Job satisfaction is directly related to lower absenteeism and lower employee turnover which in turn increases productivity. as a result, managers in various organizations have also devised incentive and reward systems to motivate employees to attend work regularly (Cole and Kleiner, 1992). Allan (1966:15) defines motivation as the “force that drives people to do things.” Organizational culture and reward systems affect performance as stated by Hannagan (2003:275):
Gibson (1995) points out that in contrast to organizations existing in the earlier part of the century that adopted highly leveraged incentive plans at 15 to 30% of the base pay as reward strategies, the organizational climate in the present has changed to one that focuses on strategic mission, capital conservation and small workforces, thereby placing more emphasis on other kinds of reward systems that are “more broad-based, including cash flow return on investment, economic value-added, and other nonfinancial measures.” New reward systems, which are distinctive, flexible and performance-driven are increasingly being adopted by organizations (Reilly, 2003).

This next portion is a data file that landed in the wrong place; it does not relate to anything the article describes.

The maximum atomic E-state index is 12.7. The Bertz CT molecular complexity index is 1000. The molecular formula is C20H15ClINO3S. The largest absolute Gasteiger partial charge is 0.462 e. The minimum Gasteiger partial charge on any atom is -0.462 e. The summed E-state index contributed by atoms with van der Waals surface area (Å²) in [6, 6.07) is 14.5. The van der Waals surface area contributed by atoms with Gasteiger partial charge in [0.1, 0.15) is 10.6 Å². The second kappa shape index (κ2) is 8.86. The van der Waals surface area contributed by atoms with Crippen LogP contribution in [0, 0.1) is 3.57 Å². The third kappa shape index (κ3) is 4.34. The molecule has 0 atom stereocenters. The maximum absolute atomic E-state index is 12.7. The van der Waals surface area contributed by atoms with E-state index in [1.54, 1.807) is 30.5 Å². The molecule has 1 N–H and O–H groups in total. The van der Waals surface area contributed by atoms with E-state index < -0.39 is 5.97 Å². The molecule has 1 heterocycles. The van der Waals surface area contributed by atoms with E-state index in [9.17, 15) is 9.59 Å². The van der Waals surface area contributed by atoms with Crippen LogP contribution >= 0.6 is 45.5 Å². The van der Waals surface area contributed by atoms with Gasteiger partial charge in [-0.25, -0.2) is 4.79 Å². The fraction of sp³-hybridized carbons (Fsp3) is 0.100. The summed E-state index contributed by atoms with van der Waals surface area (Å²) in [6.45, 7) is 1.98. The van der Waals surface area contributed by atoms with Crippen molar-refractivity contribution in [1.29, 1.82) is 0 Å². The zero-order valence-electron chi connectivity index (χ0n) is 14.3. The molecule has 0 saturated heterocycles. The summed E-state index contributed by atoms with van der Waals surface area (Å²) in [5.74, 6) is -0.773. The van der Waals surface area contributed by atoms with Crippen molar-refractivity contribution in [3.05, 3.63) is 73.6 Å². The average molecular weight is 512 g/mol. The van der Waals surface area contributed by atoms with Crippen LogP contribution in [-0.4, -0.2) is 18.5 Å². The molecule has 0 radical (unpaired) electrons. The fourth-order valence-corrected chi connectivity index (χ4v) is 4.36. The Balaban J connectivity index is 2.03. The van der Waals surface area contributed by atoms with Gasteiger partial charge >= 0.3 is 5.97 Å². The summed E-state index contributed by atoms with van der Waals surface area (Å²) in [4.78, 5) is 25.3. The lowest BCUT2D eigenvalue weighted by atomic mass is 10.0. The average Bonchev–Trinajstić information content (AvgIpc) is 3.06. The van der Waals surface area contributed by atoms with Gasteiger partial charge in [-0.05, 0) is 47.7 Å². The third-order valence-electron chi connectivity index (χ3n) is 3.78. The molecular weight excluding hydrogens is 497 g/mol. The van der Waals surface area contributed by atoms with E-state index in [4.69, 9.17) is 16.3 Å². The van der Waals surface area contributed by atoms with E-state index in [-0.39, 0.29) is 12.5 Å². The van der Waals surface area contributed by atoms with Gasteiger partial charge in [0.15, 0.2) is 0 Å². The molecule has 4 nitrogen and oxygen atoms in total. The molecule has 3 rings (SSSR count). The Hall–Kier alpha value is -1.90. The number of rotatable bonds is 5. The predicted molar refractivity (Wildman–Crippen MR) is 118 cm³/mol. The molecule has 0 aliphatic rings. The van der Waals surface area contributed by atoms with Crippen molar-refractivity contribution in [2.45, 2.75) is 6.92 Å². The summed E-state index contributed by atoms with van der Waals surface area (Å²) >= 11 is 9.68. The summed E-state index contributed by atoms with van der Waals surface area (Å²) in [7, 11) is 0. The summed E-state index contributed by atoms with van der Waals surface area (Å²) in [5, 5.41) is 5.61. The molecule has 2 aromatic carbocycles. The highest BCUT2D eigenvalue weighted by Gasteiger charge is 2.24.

Vroom’s expectancy theory (1964) is the dominant model in predicting whether rewards are likely to affect worker motivation and performance. His theory is based upon three salient beliefs (www.valuebasedmanagement.net):
(a) Valence: refers to the emotional outlook that people hold towards outcomes or rewards. Employee values to a certain extent, either intrinsic rewards such as satisfaction at his workplace or extrinsic rewards such as more salary, bonus or promotions, paid leave, etc and if management must motivate its employees properly, it must understand the rewards that the employee seeks.
(b) Expectancy: is the level of confidence that employees have in their abilities and the expectancies that they hold from their jobs, such as the kind of resources, training, and facilities that are available to help them do their jobs better. .